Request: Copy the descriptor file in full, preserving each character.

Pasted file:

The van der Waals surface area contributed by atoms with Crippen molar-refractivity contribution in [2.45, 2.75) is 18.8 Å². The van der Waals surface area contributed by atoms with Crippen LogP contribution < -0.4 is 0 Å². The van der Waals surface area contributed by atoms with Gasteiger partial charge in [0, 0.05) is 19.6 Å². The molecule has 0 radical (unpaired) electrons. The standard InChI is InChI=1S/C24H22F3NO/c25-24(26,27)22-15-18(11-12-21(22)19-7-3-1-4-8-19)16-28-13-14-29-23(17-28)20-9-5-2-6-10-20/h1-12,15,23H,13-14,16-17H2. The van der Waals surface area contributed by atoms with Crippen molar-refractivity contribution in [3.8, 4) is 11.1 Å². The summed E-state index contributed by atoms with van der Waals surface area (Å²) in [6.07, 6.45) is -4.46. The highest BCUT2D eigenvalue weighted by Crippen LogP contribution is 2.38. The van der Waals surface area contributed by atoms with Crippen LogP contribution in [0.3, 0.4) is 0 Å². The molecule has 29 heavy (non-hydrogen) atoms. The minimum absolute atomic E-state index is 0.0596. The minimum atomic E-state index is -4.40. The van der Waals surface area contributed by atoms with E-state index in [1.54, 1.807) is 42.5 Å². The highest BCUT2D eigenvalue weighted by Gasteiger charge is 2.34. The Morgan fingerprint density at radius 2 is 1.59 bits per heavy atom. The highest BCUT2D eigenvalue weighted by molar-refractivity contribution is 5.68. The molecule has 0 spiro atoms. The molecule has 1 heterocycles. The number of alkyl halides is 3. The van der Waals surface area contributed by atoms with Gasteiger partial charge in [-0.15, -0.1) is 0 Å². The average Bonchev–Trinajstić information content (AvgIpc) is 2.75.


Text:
The van der Waals surface area contributed by atoms with Crippen molar-refractivity contribution in [2.45, 2.75) is 18.8 Å². The van der Waals surface area contributed by atoms with Crippen LogP contribution < -0.4 is 0 Å². The van der Waals surface area contributed by atoms with Gasteiger partial charge in [0, 0.05) is 19.6 Å². The molecule has 0 radical (unpaired) electrons. The standard InChI is InChI=1S/C24H22F3NO/c25-24(26,27)22-15-18(11-12-21(22)19-7-3-1-4-8-19)16-28-13-14-29-23(17-28)20-9-5-2-6-10-20/h1-12,15,23H,13-14,16-17H2. The van der Waals surface area contributed by atoms with Crippen molar-refractivity contribution in [3.8, 4) is 11.1 Å². The summed E-state index contributed by atoms with van der Waals surface area (Å²) in [6.07, 6.45) is -4.46. The highest BCUT2D eigenvalue weighted by Crippen LogP contribution is 2.38. The van der Waals surface area contributed by atoms with Crippen LogP contribution in [0.3, 0.4) is 0 Å². The molecule has 29 heavy (non-hydrogen) atoms. The minimum absolute atomic E-state index is 0.0596. The minimum atomic E-state index is -4.40. The van der Waals surface area contributed by atoms with E-state index in [1.54, 1.807) is 42.5 Å². The highest BCUT2D eigenvalue weighted by Gasteiger charge is 2.34. The Morgan fingerprint density at radius 2 is 1.59 bits per heavy atom. The highest BCUT2D eigenvalue weighted by molar-refractivity contribution is 5.68. The molecule has 0 spiro atoms. The molecule has 1 heterocycles. The number of alkyl halides is 3. The van der Waals surface area contributed by atoms with Gasteiger partial charge in [-0.15, -0.1) is 0 Å². The average Bonchev–Trinajstić information content (AvgIpc) is 2.75.